So it was arranged. They spent a hectic day in London which almost
reduced Jean to idiocy, and got back at night to the peace of Stratford.
Pamela said she would bring everything that was needed, and would arrive
on the evening of the 29th with Lewis and David. The Macdonalds wired
that they were coming, and Lord Bidborough interviewed the vicar of the
little church among the blossoms and explained everything to him. The
vicar was old and wise and tolerant, and he said he would feel honoured
if the Scots minister would officiate with him. He would, he said, be
pleased to arrange things exactly as Jean and her minister wanted them.

By the 29th they had all assembled.

Pamela arriving with Lewis Elliot and Mawson and a motor full of
pasteboard boxes found Jean just home from a picnic at Broadway, flushed
with the sun and glowing with health and happiness.

"Well," said Pamela as she kissed her, "this is a new type of bride. Not
the nerve-shattered, milliner-ridden creature with writer's cramp in
her hand from thanking people for useless presents! You don't look as if
you were worrying at all."

"I'm not," said Jean. "Why should I? There will be nobody there to
criticise me. There are no preparations to make, so I needn't fuss.
Biddy's right. It's the best way to be married."

"I needn't ask if you are happy, my Jean girl?"

Jean flung her arms round Pamela's neck.

"After having Biddy for my own, the next best thing is having you for a
sister. I owe you more than I can ever repay."

"Ah, my dear," said Pamela, "the debt is all on my side. You set the
solitary in families...."

Mhor here entered, shouting that the car was waiting to take them to the
station to meet the Macdonalds, and Jean hurried away.

An hour later the whole party met round the dinner-table. Mhor had been
allowed to sit up. Other nights he consumed milk and bread and butter
and eggs at 5.30, and went to bed an hour later, leaving Jock to change
his clothes and descend to dinner and the play, an arrangement that
caused a good deal of friction. But to-night all bitterness was
forgotten, and Mhor beamed on everyone.

Mrs. Macdonald was in great form. She had come away, she told them,
leaving the spring cleaning half done. "All the study chairs in the
garden and Agnes rubbing down the walls, and Allan's men beating the
carpet.... In came the telegram, and after I got over the shock - I
always expect the worst when I see a telegraph boy - I said to John, 'My
best dress is not what it was, but I'm going,' and John was delighted,
partly because he was driven out of his study, and he's never happy in
any other room, but most of all because it was Jean. English Church or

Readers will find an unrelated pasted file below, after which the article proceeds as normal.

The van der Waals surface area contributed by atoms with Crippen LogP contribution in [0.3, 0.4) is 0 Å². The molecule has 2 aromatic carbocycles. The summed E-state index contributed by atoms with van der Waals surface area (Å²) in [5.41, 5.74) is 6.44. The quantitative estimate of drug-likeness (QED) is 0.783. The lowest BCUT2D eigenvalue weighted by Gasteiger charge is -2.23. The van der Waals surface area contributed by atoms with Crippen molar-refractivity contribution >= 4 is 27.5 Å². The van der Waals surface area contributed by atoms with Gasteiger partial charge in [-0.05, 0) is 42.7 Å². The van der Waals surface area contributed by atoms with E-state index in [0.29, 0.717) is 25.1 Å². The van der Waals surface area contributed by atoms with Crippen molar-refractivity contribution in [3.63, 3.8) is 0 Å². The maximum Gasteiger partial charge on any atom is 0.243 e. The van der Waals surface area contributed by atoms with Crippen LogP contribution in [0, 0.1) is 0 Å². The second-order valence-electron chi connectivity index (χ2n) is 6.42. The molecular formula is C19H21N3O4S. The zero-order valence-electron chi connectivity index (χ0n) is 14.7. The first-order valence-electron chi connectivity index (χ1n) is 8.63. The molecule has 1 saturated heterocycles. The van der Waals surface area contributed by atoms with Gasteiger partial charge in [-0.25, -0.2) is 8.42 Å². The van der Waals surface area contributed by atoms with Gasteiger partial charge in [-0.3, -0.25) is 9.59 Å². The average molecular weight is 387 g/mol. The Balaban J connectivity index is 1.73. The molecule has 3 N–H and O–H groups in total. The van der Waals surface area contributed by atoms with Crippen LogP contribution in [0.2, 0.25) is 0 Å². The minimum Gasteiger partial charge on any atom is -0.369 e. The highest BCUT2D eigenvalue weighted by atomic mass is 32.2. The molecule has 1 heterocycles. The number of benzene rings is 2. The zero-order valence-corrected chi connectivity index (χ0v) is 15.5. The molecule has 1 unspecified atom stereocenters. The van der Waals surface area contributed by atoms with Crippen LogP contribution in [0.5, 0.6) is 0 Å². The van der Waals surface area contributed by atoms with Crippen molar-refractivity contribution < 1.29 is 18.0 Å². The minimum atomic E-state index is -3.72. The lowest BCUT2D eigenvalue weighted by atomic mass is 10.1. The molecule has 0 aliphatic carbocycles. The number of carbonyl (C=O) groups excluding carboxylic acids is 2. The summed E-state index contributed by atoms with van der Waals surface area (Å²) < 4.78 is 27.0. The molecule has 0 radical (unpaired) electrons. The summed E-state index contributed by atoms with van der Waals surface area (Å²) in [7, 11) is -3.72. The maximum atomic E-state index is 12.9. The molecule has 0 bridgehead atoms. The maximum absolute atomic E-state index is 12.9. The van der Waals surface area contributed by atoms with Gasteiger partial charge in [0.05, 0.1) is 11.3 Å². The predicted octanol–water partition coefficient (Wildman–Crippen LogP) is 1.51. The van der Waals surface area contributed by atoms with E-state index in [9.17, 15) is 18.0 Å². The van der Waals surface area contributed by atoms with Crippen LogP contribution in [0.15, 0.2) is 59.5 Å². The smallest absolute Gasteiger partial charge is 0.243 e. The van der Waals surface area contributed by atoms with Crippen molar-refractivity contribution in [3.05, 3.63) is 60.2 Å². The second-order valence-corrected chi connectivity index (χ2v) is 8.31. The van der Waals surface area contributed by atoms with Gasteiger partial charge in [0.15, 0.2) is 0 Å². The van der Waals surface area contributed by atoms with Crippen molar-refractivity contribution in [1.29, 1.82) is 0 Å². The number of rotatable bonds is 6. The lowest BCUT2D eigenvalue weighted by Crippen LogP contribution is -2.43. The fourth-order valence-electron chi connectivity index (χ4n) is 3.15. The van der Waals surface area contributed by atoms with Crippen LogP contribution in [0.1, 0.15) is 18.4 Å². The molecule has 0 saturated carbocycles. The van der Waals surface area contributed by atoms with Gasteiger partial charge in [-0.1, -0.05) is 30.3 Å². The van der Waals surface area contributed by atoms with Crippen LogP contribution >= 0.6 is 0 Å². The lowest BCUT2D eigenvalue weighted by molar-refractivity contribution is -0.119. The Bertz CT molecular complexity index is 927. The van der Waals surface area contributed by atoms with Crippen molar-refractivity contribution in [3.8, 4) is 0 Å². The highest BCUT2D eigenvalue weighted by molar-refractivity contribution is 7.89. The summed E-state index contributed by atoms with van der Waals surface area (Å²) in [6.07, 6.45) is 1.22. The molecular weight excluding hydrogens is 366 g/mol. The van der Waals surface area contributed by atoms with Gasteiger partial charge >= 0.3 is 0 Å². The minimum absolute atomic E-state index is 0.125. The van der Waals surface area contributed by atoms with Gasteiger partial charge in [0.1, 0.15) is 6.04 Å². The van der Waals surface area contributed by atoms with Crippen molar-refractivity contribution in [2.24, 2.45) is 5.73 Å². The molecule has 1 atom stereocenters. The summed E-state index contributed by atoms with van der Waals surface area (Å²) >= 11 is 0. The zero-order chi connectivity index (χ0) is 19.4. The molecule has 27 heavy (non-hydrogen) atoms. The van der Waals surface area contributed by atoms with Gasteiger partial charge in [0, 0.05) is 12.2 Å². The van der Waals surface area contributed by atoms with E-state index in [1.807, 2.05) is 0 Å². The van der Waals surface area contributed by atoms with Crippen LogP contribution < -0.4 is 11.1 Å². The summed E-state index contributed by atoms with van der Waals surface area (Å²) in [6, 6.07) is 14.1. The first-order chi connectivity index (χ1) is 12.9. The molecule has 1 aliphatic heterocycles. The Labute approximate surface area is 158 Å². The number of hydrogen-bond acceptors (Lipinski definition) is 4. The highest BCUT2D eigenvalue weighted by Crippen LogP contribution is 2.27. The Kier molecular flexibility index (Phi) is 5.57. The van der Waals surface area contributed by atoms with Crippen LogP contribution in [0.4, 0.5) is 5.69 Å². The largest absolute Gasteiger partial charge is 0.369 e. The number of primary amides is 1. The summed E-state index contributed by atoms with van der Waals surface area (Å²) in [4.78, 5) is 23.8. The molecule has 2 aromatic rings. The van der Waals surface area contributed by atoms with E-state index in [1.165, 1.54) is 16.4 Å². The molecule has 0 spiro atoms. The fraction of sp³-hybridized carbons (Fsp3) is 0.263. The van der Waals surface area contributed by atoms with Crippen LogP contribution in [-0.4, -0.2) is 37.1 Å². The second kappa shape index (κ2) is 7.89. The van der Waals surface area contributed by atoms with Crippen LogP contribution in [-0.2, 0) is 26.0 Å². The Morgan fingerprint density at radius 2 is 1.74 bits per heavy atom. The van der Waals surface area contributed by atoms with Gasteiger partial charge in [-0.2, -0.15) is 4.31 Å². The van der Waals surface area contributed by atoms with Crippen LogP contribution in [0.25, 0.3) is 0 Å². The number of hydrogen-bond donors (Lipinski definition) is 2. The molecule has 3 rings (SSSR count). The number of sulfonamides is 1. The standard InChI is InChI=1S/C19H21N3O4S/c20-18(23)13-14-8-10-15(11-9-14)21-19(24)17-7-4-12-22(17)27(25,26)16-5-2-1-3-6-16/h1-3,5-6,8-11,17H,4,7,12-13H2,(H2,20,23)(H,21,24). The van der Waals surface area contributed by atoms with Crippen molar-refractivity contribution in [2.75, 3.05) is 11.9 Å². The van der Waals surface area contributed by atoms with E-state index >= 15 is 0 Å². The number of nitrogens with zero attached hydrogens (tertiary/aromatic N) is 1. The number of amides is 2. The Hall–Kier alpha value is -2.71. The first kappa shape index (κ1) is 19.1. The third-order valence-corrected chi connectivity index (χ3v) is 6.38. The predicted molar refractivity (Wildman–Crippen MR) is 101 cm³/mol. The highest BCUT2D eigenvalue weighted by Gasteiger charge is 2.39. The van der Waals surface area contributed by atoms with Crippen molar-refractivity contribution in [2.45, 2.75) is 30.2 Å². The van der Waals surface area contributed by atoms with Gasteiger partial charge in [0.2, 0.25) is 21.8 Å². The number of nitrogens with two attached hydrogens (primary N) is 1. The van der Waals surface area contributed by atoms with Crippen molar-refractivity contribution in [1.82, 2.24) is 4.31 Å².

no English Church he'll help to marry Jean. But," turning to the bride
to be, "I can hardly believe it, Jean. It's only ten days since you left
Priorsford, and to-morrow you're to be married. I think it was the War
that taught us such hurried ways...." She sighed, and then went on
briskly: "I went to see Mrs. M'Cosh before I left. She had had your
letter, so I didn't need to break the news to her. She was wonderfully
calm about it, and said that when people went away to England you might
expect to hear anything. She said I was to tell Mhor that the cat was
asking for him. And she is getting on with the cleaning. I think she
said she had finished the dining-room and two bedrooms, and she was
expecting the sweep to-day. She said you would like to know that the man
had come about the leak in the tank, and it's all right. I saw Bella
Bathgate as I was leaving The Rigs. She sent you and Lord Bidborough her
kind regards.... She has a free way of expressing herself, but I don't
think she means to be disrespectful."

"Has she got lodgers just now?" Pamela asked.

"Oh yes, she told me about them. One she dismissed as 'an auldish,
impident wumman wi' specs'; and the other as 'terrible genteel.' Both of
them 'a sair come-down frae Miss Reston.' Now you are gone you are on a

"I wasn't always on a pedestal," said Pamela, "but I shall always have
a tenderness for Bella Bathgate and her parlour." She smiled to Lewis
Elliot as she said it.

Jean, sitting beside Mr. Macdonald, thanked him for coming.

"Happy, Jean?" he asked.

"Utterly happy," said Jean. "So happy that I'm almost afraid. Isn't it
odd how one seems to cower down to avoid drawing the attention of the
Fates to one's happiness, saying, 'It is naught, it is naught,' in case
disaster follows?"

"Don't worry about the Fates, Jean," Mr. Macdonald advised. "Rejoice in
your happiness, and God grant that the evil days may never come to
you.... What, Jock? Am I going to the play? I never went to a play in my
life and I'm too old to begin."

"Oh, but, Mr. Macdonald," Jean broke in eagerly, "it isn't like a real
theatre; it's all Shakespeare, and the place is simply black with
clergymen, so you wouldn't feel out of place. You know you taught me
first to care for Shakespeare, and I'd love to sit beside you and see a
play acted."

Mr. Macdonald shook his head at her.

"Are you tempting your old minister, Jean? I've lived for sixty-five
years without seeing a play, and I think I can go on to the end. It's
not that it's wrong or that I think myself more virtuous than the rest
of the world because I stay away. It's prejudice if you like,
intolerance perhaps, narrowness, bigotry - "

"Well, I think you and Mrs. Macdonald are better to rest this evening
after your journey," Pamela said.

"Wouldn't you rather we stayed at home with you?" Jean asked. "We're
only going to the play for something to do. We thought Davie would like

"It's _Romeo and Juliet_," Jock broke in. "A silly love play, but
there's a fine scene at the end where they all get killed. If you're
sleeping, Mhor, I'll wake you up for that."

"I would like to stay with you," Jean said to Mrs. Macdonald.

"Never in the world. Off you go to your play, and John and I will go
early to bed and be fresh for to-morrow. When is the wedding?"

"At twelve o'clock in the church at Little St. Mary's," Lord Bidborough